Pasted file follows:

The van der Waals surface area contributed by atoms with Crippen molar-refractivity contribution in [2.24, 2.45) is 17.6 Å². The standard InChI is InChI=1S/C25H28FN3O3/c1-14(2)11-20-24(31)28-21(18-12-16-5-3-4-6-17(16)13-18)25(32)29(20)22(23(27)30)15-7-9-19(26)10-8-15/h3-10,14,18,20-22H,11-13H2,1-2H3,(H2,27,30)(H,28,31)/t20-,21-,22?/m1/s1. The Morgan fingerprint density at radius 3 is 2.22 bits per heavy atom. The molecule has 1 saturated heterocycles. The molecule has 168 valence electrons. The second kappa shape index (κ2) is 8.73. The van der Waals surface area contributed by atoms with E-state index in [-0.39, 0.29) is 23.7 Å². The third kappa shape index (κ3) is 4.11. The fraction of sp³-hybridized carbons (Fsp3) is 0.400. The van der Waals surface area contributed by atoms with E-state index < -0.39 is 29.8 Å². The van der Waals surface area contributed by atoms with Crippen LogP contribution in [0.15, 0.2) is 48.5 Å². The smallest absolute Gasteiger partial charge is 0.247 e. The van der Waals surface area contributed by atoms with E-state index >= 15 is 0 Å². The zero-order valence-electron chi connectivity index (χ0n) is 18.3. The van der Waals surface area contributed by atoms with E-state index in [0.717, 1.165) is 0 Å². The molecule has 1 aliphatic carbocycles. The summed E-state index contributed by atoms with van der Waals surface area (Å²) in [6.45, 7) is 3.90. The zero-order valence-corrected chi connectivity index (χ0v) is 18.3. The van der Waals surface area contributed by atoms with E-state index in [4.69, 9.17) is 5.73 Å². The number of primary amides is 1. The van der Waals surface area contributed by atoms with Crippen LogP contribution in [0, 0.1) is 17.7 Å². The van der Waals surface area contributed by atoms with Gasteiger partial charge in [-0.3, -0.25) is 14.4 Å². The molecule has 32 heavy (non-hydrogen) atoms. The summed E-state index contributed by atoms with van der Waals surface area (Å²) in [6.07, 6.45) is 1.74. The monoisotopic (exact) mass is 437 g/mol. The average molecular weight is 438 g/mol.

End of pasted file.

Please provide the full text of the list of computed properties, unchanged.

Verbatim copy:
The van der Waals surface area contributed by atoms with Crippen molar-refractivity contribution in [2.24, 2.45) is 17.6 Å². The standard InChI is InChI=1S/C25H28FN3O3/c1-14(2)11-20-24(31)28-21(18-12-16-5-3-4-6-17(16)13-18)25(32)29(20)22(23(27)30)15-7-9-19(26)10-8-15/h3-10,14,18,20-22H,11-13H2,1-2H3,(H2,27,30)(H,28,31)/t20-,21-,22?/m1/s1. The Morgan fingerprint density at radius 3 is 2.22 bits per heavy atom. The molecule has 1 saturated heterocycles. The molecule has 168 valence electrons. The second kappa shape index (κ2) is 8.73. The van der Waals surface area contributed by atoms with E-state index in [-0.39, 0.29) is 23.7 Å². The third kappa shape index (κ3) is 4.11. The fraction of sp³-hybridized carbons (Fsp3) is 0.400. The van der Waals surface area contributed by atoms with E-state index < -0.39 is 29.8 Å². The van der Waals surface area contributed by atoms with Crippen LogP contribution in [0.15, 0.2) is 48.5 Å². The smallest absolute Gasteiger partial charge is 0.247 e. The van der Waals surface area contributed by atoms with E-state index >= 15 is 0 Å². The zero-order valence-electron chi connectivity index (χ0n) is 18.3. The van der Waals surface area contributed by atoms with E-state index in [0.717, 1.165) is 0 Å². The molecule has 1 aliphatic carbocycles. The summed E-state index contributed by atoms with van der Waals surface area (Å²) in [6.45, 7) is 3.90. The zero-order valence-corrected chi connectivity index (χ0v) is 18.3. The van der Waals surface area contributed by atoms with E-state index in [4.69, 9.17) is 5.73 Å². The number of primary amides is 1. The van der Waals surface area contributed by atoms with Crippen LogP contribution in [0, 0.1) is 17.7 Å². The van der Waals surface area contributed by atoms with Gasteiger partial charge in [-0.3, -0.25) is 14.4 Å². The molecule has 32 heavy (non-hydrogen) atoms. The summed E-state index contributed by atoms with van der Waals surface area (Å²) in [6.07, 6.45) is 1.74. The monoisotopic (exact) mass is 437 g/mol. The average molecular weight is 438 g/mol.